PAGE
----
Congress Urges Broader TALF Timeline for CMBS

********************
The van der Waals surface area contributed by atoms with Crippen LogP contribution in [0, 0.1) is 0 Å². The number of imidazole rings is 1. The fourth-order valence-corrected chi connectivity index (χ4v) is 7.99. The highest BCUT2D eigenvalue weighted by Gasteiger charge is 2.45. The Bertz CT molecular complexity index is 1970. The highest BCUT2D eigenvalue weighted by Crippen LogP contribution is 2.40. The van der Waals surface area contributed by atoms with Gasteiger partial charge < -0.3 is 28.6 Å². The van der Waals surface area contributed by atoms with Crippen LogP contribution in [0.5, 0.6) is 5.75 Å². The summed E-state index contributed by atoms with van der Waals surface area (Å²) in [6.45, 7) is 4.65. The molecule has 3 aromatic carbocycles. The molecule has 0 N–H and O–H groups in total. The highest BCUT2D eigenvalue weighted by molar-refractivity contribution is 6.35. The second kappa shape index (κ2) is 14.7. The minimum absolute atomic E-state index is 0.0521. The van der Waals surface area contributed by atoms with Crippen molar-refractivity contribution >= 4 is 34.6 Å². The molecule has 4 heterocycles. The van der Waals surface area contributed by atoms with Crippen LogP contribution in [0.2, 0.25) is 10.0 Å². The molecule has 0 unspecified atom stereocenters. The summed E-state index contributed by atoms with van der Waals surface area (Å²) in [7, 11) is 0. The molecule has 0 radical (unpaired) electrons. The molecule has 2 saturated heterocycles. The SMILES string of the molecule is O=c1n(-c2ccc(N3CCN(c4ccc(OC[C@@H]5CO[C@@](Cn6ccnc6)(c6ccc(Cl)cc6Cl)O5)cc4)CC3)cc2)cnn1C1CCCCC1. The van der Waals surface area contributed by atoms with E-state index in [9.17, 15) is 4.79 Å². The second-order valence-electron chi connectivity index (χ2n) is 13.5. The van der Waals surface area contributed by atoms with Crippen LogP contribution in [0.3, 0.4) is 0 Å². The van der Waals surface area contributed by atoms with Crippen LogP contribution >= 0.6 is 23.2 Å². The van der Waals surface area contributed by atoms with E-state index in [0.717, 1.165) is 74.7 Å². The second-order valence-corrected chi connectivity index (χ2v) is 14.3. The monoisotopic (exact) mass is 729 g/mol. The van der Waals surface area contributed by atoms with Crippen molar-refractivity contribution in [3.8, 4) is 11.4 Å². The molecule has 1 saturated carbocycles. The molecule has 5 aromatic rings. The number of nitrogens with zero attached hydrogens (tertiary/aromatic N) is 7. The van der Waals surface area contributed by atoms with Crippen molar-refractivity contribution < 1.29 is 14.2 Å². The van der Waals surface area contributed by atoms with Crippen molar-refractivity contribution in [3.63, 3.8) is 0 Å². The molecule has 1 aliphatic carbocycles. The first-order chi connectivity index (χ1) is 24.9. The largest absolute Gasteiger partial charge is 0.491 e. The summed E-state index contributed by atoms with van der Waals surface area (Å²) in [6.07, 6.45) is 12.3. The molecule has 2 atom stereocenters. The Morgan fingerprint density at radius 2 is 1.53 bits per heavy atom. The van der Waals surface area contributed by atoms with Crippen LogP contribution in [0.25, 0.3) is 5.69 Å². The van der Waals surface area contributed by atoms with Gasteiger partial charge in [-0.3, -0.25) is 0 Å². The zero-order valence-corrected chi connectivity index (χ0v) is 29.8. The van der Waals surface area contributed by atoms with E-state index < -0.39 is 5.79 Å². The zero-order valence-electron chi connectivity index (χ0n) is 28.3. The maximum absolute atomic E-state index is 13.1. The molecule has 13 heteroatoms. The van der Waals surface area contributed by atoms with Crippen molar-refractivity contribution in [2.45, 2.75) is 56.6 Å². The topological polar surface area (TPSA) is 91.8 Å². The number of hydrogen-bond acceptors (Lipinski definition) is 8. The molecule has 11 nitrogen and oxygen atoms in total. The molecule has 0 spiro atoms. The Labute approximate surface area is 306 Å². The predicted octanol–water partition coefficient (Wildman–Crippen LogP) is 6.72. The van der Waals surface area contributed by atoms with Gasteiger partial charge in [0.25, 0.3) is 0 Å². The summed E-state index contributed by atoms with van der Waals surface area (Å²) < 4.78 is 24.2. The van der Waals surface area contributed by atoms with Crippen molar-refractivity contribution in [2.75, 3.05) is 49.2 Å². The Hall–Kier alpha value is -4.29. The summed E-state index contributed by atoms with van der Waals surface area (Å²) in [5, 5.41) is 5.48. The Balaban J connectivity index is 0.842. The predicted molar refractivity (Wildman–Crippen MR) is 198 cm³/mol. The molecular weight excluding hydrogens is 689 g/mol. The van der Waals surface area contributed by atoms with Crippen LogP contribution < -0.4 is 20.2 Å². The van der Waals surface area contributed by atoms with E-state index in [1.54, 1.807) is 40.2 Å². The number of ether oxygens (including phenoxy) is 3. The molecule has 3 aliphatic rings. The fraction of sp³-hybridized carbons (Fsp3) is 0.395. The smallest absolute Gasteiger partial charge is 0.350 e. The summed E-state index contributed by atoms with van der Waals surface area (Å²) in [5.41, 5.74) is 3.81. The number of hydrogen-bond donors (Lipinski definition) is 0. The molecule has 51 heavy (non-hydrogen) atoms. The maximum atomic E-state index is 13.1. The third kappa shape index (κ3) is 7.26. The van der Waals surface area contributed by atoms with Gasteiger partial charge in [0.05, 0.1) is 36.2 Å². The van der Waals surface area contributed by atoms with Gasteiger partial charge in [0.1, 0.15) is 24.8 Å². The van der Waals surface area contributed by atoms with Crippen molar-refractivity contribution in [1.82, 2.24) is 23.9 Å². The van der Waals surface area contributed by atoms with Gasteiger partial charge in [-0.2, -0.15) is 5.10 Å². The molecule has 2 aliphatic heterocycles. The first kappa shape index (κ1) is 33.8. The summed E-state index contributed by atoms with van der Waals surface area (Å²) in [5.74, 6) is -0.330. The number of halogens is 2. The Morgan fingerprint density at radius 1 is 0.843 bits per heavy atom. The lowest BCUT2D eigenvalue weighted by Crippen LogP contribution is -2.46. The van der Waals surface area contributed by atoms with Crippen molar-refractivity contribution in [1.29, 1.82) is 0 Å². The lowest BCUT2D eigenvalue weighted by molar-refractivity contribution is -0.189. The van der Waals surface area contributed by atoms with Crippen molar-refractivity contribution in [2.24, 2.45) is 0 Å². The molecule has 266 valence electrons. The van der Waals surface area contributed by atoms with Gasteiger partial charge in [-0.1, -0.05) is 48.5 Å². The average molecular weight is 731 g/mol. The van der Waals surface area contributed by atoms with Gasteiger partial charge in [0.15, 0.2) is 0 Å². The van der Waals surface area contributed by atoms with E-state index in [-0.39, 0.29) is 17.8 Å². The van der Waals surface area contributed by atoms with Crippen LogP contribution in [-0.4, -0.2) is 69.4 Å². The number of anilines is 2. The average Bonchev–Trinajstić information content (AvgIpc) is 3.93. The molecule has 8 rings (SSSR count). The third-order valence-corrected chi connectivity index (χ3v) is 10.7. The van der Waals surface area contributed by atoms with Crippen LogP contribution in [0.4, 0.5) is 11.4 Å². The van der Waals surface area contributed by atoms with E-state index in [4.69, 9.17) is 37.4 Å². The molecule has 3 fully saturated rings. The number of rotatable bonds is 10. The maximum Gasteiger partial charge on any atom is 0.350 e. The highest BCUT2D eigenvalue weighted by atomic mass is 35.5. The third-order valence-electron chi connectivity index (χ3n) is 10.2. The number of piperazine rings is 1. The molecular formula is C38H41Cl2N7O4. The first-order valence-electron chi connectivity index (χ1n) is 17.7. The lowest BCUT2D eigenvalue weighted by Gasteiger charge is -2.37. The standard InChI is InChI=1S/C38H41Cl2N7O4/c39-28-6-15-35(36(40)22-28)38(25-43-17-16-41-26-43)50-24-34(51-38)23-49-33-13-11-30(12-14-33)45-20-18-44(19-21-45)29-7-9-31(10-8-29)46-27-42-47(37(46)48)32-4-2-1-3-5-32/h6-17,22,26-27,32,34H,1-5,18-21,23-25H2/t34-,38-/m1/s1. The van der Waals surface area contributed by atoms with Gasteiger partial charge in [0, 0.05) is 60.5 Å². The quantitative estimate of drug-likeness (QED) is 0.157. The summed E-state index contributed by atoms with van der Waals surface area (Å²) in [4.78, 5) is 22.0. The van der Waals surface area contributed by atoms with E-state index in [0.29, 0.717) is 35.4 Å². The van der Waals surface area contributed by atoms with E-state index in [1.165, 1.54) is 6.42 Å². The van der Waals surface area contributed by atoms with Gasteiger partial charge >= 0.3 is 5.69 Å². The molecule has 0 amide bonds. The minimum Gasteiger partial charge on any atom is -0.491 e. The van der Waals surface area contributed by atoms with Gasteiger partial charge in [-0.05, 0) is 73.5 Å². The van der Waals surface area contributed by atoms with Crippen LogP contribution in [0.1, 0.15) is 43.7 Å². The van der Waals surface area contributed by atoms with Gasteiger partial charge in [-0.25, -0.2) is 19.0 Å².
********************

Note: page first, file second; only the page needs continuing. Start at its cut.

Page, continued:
Rep. Paul Kanjorski, D-Pa., and Rep. Gary Miller, R-Calif., issued a letter Friday to Treasury Department secretary Tim Geithner and Federal Reserve chairman Ben Bernanke, urging an extension of the Term Asset-Backed Securities Loan Facility (TALF) for commercial mortgage-backed securities (CMBS) through next year. Kanjorski, the chairman of the House Financial Services Subcommittee on Capital Markets, and Miller, the Ranking Republican on the House Financial Services Subcommittee on International Monetary Policy and Trade, said the extension is necessary for the CMBS TALF to have a lasting effect. “The $6trn commercial real estate market has recently experienced a massive credit shortfall, which the TALF program has only just begun to help stabilize,” Kanjorski said in a statement on the letter. “While I would like to wind down the government’s emergency support for the private sector as quickly as possible, we need to provide more time for the TALF program to work in this industry, especially with $1trn in commercial real estate debt maturing in the near future.” Of $3trn in the commercial real estate debt market, more than $1trn of loans are set to mature during the next few years, the letter notes. An extension of the CMBS TALF may be the lifeline needed to keep the CMBS market going. The program is set to expire on Dec. 31, 2009, but Kanjorski and Miller — and supportive industry groups — are pushing for an extension through Dec. 31, 2010. “Given sufficient time, we believe that [CMBS TALF] will be instrumental in helping to restart the CMBS market and in enhancing liquidity in the commercial real estate market,” Kanjorski’s letter reads, in part. “Due to the lead time necessary to assemble TALF-eligible CMBS transactions, however, the program’s remaining term does not permit adequate time to develop sufficient volume to address the massive credit shortfall in the sector.” The letter points toward expanding issuance in the asset-backed securities market since the beginning of TALF. And while the CMBS branch seems off to a slow start with no deals priced in its initial funding date and only $669m requested on the July facility, it is also a relatively new program, and one that ought to be given more time to develop, according to the letter. “The underwriting process for CMBS deals is relatively lengthy, and it takes approximately four to five months to bring a CMBS deal to market,” the letter notes. “Assuming that the TALF expires in December, the last opportunity a borrower would have to begin the TALF process for new deals would be in mid-August.” At least one industry group agrees that’s just too soon. The Commercial Mortgage Securities Association (CMSA) issued a statement supporting the expansion. CMSA president Patrick Sargent noted spreads on CMBS have tightened lately and private lenders and investors are edging back into the market. “We are just beginning to see applications for TALF-backed loans from investors who are critical to private lending, so there is a crucial window of opportunity to revitalize the commercial mortgage sector,” Sargent said. Write to Diana Golobay.

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